What’s special about David’s work is that it is infused with physics. When I was a freshman at MIT, I thought I was pretty good at physics. In high school, I did well in AP Physics, although I only got a 3 on the AP Physics exam so I didn’t place out of it, which ended up being a blessing. MIT makes all freshman take a full year of physics, which for most is 8.01: Classical Mechanics and 8.02: Electricity and Magnetism. I felt like I was doing ok in 8.01 until I was ten minutes into my first exam and realized I had no idea how to answer any of the questions. Two days later I got my grade, which was a 20. Having never gotten a B on anything in Physics before, I did the only rational thing for a 17 year old freshman at MIT to do after getting a 20 on his first test – I went to my room, locked the door, and cried for an hour. The next day at 8.01 recitation I found out that class average was a 32, meaning I got a C, which wasn’t great but worked for the pass/fail grade that all freshman at MIT get to work under. At that moment, my belief that I was good at physics ended and my understanding of the MIT approach of being a daily assault on one’s self esteem began.
So, I have nostalgia for physics, even though I have no expertise with it. Superposition and Supersymmetry do a nice job of explaining some concepts in short bursts, unlike the pages that Neal Stephenson unfurls around physics in Seveneves, which I also loved but will admit to skimming in sections that were either tedious or too heavy for me.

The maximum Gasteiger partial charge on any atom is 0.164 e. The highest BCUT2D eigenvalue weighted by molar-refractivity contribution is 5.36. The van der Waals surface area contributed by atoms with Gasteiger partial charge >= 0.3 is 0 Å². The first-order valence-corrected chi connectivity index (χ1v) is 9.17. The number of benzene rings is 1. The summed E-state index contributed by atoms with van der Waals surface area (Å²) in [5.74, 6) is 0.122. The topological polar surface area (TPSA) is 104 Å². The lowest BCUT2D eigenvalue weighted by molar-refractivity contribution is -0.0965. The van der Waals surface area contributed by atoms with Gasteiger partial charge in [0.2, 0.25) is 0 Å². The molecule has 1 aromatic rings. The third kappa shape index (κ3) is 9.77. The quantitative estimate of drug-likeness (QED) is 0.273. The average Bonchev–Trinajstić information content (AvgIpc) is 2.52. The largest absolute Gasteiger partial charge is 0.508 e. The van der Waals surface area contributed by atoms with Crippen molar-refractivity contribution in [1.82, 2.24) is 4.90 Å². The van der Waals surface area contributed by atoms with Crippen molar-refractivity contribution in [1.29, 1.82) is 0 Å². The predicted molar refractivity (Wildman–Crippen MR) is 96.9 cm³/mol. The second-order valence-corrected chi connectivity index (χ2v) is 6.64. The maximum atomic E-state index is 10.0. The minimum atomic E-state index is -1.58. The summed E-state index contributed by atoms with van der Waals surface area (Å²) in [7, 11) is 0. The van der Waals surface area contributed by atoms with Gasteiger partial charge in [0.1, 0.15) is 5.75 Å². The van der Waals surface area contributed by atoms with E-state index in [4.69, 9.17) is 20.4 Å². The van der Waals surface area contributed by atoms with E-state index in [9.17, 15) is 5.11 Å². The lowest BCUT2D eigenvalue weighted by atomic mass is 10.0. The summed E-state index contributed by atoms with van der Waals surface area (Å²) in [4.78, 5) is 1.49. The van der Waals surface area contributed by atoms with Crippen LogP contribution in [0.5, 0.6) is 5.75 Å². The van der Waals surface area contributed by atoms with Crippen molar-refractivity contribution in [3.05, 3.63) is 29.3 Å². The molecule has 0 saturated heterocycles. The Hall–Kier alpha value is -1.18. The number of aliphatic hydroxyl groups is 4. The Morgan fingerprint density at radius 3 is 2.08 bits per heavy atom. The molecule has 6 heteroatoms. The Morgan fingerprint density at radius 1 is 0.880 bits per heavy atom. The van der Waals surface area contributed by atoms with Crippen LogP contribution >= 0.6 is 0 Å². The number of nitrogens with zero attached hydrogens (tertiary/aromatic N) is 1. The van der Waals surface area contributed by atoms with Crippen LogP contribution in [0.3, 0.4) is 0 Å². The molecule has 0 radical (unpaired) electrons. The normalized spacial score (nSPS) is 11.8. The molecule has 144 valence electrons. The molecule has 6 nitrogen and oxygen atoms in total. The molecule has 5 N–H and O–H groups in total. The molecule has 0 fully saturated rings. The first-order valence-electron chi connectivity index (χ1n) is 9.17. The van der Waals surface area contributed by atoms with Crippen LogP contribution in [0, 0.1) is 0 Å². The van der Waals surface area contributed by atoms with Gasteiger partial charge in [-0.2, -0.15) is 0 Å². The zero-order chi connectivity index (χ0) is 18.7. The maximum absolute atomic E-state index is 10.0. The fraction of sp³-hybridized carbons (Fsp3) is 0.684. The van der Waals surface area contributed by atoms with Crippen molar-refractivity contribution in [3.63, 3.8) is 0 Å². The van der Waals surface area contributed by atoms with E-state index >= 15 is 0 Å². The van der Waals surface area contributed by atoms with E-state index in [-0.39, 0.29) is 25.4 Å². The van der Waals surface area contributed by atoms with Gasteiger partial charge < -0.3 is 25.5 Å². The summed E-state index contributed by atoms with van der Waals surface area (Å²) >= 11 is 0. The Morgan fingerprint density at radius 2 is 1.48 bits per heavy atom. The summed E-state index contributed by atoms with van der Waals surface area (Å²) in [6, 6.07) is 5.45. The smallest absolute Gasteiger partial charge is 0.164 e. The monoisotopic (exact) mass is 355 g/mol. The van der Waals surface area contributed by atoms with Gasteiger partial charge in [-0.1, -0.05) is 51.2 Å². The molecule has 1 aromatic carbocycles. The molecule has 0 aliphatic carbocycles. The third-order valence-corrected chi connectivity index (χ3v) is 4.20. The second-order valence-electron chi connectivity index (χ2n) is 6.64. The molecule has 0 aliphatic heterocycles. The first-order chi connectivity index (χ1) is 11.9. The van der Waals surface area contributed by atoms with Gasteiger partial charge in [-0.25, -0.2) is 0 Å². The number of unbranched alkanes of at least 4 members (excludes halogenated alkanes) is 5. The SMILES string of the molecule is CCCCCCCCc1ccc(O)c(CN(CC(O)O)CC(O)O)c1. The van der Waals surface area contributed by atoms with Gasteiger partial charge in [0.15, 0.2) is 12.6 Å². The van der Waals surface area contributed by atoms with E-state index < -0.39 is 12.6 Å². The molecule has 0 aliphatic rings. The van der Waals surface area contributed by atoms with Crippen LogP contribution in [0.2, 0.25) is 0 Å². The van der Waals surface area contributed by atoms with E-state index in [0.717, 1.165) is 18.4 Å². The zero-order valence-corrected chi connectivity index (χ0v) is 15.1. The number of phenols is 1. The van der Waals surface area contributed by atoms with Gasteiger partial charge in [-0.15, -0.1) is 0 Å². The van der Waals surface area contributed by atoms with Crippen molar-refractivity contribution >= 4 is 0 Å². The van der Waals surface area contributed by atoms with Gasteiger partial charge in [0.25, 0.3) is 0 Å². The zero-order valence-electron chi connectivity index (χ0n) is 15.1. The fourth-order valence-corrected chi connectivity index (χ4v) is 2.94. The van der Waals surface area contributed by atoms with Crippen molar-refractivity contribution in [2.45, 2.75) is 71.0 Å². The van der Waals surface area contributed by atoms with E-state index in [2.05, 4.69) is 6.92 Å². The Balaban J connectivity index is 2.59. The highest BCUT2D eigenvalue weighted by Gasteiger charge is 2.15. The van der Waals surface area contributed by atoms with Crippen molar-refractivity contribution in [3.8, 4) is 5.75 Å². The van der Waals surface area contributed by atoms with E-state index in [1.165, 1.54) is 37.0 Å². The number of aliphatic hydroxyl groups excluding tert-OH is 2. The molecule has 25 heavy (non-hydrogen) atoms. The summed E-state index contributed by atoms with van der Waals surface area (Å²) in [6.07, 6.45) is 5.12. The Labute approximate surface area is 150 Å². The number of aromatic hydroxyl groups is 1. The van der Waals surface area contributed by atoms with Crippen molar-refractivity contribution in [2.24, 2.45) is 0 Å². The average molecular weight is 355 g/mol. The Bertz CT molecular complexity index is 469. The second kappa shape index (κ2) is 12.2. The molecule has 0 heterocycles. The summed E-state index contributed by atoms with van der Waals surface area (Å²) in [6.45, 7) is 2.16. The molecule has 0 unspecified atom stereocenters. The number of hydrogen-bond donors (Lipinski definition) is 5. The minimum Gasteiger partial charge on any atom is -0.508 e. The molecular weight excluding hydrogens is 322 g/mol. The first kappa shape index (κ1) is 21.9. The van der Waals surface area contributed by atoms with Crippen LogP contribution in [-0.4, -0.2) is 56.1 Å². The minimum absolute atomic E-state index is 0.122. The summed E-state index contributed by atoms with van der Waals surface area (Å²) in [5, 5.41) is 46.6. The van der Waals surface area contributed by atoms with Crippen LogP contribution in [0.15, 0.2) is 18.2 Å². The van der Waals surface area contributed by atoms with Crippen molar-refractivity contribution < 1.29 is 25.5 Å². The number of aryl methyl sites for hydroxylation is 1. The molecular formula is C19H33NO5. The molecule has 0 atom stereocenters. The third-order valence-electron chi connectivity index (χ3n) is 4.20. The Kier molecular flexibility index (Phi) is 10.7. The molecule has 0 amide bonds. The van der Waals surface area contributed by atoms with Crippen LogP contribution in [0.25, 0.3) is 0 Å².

It gives me great joy to discover new writers who I know I’ll be sticking with for a long time. I’m psyched to add David Walton to the list.
We started talking about sci-fi and Greg said “Are you into Ingress?” I responded “Is that the Google real-world / augmented reality / GPS game?” Greg said yes and I explained that I’d played with it a little when it first came out several years ago since a few friends in Boulder were into it but I lost track of it since there wasn’t an iOS app.
Greg pulled out his iPhone 6+ giant thing and started showing me. Probably not surprising to anyone, I grabbed my phone, downloaded it, created an account using the name the AIs have given me (“spikemachine”), and started doing random things.
Greg went down the hall and grabbed Brendan Ribera, also from Madrona Labs, who is a Level 8 superstar Ingres master-amazing-player. Within a few minutes we were on the Ingress Map looking at stuff that was going on around the world.
By this point my mind was blown and all I wanted to do was get from basic-beginner-newbie-no-clue-Ingre player to Level 2. With Brendan as my guide I quickly started to get the hang of it. A few hacks and XMPs later I was Level 2.
I asked Greg, Ben, and Branden if they had read Daemon by Daniel Suarez. None of them had heard of it so I went on a rant about Rick Klau’s discovery of the book and Leinad Zeraus, the evolution of this crazy thing into Daniel Suarez’s bestseller and the rest of my own wonderful romp through the writings of Daniel Suarez, William Herting, and Ramez Naam. It wasn’t merely my love of near-term sci-fi, but my discovery of what I believe is the core of the next generation of amazing near-term sci-fi writers. And, as a bonus to them having to listen to me, I bought each of them a Kindle version of Daemon.
Ingres completely feels like Daemon to me. There is plenty of chatter on the web about speculation of similarities and inspirations of Daemon on Ingress. I have no idea what the real story is, but since we are all suspending disbelief in both near-term sci-fi as well as Ingress, I’m going with the notion that they are linked even more than us puny humans realize.
This morning as I was walking through Sea-Tac on my way to my plane, I hacked a few portals, got a bunch of new stuff, and XMPed away whenever a resistance portal came into range. I’m still a total newbie, but I’m getting the hang of it. And yes, I’m part of the enlightenment as it offends me to the core of my soul that people would resist the future, although it seems to be more about smurfs vs. frogs.